Financial Action Task Force Current Affairs

Financial Action Task Force places Pakistan in Grey List for failing to curb terror financing

The Financial Action Task Force (FATF) at its plenary meeting in Paris, France has officially placed Pakistan on its Grey List of countries involved in providing monetary assistance to terrorism and related causes for failing to curb terror financing on its soil. FATF also has laid out 10-point action plan for Pakistan for compliance with its guidelines. If Pakistan fails in implementing the elaborate action plan, it may result in being included in FAFT’s Black List in 2019. This will be second time Pakistan has been grey listed by FATF, for first time it was placed in the list for three years from 2012 to 2015.

Impact of Grey-listing

It will endanger Pakistan’s handful of remaining banking links to outside world, causing real financial pain to its fragile economy. It will squeeze Pakistan’s economy and make it harder to meet its mounting foreign financing needs, including potential future borrowings from International Monetary Fund (IMF). It will lead to downgrading of Pakistan’s debt ratings by international banking and credit rating agencies, making it more difficult to tap funds from international bond markets. It will also suspend international funds and aid to Pakistan such as Coalition Support Funds (CSF), money which US owes to Pakistan for military operations. It will lessen investors’ confidence in Pakistan and also impacts its imports and exports, widening its existing huge current account deficit (CAD).

Financial Action Task Force (FATF)

FATF is an inter‐governmental policy making body that aims to establish international standards for combating money laundering and terrorist financing. It was established in 1989 during the G7 Summit in Paris (France) to combat the growing problem of money laundering.

It comprises over 39 member countries including India. FATF Secretariat is housed at headquarters of OECD in Paris, France. Initially, FATF was only dealing with developing policies to combat money laundering. But in 2001 its purpose was expanded to act against terrorism financing.

Mandate

FATF sets standards and promote effective implementation of legal, regulatory and operational measures for combating money laundering, terrorist financing and other related threats to integrity of international financial system.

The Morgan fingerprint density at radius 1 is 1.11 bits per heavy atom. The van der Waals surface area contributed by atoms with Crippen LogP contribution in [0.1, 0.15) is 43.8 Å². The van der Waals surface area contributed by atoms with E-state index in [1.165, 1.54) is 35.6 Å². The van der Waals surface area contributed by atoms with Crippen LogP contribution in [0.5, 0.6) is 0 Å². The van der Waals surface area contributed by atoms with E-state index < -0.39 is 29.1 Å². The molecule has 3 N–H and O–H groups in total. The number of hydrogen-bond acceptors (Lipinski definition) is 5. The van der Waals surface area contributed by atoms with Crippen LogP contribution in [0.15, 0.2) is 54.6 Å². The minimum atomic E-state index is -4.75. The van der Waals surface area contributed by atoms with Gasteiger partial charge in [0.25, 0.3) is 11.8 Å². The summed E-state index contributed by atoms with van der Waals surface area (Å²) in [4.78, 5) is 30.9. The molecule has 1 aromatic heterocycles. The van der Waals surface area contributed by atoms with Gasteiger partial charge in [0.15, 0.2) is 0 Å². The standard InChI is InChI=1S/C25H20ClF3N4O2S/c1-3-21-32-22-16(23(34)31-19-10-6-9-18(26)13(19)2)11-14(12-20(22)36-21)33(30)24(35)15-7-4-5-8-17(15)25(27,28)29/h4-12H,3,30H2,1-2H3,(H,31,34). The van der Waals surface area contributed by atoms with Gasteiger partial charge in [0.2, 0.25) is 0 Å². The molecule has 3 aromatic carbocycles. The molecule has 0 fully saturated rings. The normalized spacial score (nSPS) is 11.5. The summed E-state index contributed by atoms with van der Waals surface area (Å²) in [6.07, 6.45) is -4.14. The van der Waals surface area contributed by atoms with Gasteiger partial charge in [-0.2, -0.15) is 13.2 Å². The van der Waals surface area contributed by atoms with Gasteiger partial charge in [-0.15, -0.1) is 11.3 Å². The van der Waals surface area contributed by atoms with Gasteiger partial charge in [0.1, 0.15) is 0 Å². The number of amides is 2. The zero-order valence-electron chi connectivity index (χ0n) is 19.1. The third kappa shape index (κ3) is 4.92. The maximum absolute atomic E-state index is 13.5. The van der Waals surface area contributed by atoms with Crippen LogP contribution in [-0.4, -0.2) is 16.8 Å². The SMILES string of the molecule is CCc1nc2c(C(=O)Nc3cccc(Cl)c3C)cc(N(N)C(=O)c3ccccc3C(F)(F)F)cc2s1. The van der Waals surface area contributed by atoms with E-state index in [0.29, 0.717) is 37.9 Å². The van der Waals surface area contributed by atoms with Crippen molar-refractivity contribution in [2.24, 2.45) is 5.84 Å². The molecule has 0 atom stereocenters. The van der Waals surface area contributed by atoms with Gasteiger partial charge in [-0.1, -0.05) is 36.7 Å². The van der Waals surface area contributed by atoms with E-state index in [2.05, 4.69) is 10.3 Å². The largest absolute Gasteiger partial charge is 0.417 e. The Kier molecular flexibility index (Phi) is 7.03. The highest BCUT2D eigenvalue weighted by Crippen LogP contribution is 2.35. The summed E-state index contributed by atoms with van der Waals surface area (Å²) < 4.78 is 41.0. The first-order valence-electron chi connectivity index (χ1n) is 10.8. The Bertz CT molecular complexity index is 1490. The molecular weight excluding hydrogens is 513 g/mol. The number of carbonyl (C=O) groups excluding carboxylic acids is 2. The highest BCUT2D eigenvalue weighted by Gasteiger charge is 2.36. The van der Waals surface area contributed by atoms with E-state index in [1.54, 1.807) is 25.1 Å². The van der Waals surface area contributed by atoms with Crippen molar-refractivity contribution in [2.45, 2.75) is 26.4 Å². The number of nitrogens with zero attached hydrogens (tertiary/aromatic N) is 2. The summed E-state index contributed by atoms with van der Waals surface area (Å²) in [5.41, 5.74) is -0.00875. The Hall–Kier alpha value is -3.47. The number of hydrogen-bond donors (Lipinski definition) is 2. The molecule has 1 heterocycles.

Functions

  • Sets international standards to combat money laundering and terrorist financing.
  • Assess and monitor compliance with the FATF standards.
  • Conducts studies of money laundering and terrorist financing methods, trends and techniques.
  • Responds to new and emerging threats, such as proliferation financing used for promoting proliferation of nuclear, chemical and biological weapons.

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Pakistan admits being added grey list of FATF

Pakistan has confirmed that it will be added on ‘grey list’ of the Financial Action Task Force (FATF) in June 2018, once an action plan is mutually negotiated. But it has disputed claims of being put on ‘black list’ from ‘grey list’, which are mainly non-cooperative countries. Earlier, Pakistan was on the FATF grey-list from 2012 to 2015.

Background

In February 2018 plenary session of FATF, US, UK, Germany and France had pushed for putting Pakistan on grey list for its ineffectiveness to deal Islamist terrorists especially Haqqani Network and its facilitators. FATF had decided to put Pakistan back on “grey list,” subjecting it to direct monitoring and intense scrutiny by the International Co-operation Review Group (ICRG) on terror financing, pending further review in June 2018. The FATF decision was by consensus, after days of closed-door discussions within the 37-member group.

Impact of Grey-listing

It will endanger Pakistan’s handful of remaining banking links to t outside world, causing real financial pain to the economy. It will squeeze Pakistan’s economy and make it harder to meet its mounting foreign financing needs, including potential future borrowings from International Monetary Fund (IMF). It will lead to downgrading of Pakistan’s debt ratings by international banking and credit rating agencies, making it more difficult to tap funds from international bond markets. It will also suspend international funds and aid to Pakistan such as Coalition Support Funds (CSF), money which US owes to Pakistan for military operations.

Financial Action Task Force (FATF)

FATF is an inter‐governmental policy making body that aims to establish international standards for combating money laundering and terrorist financing. It was established in 1989 during the G7 Summit in Paris (France) to combat the growing problem of money laundering.

It comprises over 39 member countries including India. FATF Secretariat is housed at the headquarters of the OECD in Paris. Initially, FATF was only dealing with developing policies to combat money laundering. But in 2001 its purpose was expanded to act against terrorism financing.

Mandate

FATF set standards and promote effective implementation of legal, regulatory and operational measures for combating money laundering, terrorist financing and other related threats to integrity of international financial system.

Functions

  • Set international standards to combat money laundering and terrorist financing.
  • Assess and monitor compliance with the FATF standards.
  • Conduct studies of money laundering and terrorist financing methods, trends and techniques.
  • Respond to new and emerging threats, such as proliferation financing used for promoting proliferation of nuclear, chemical and biological weapons.

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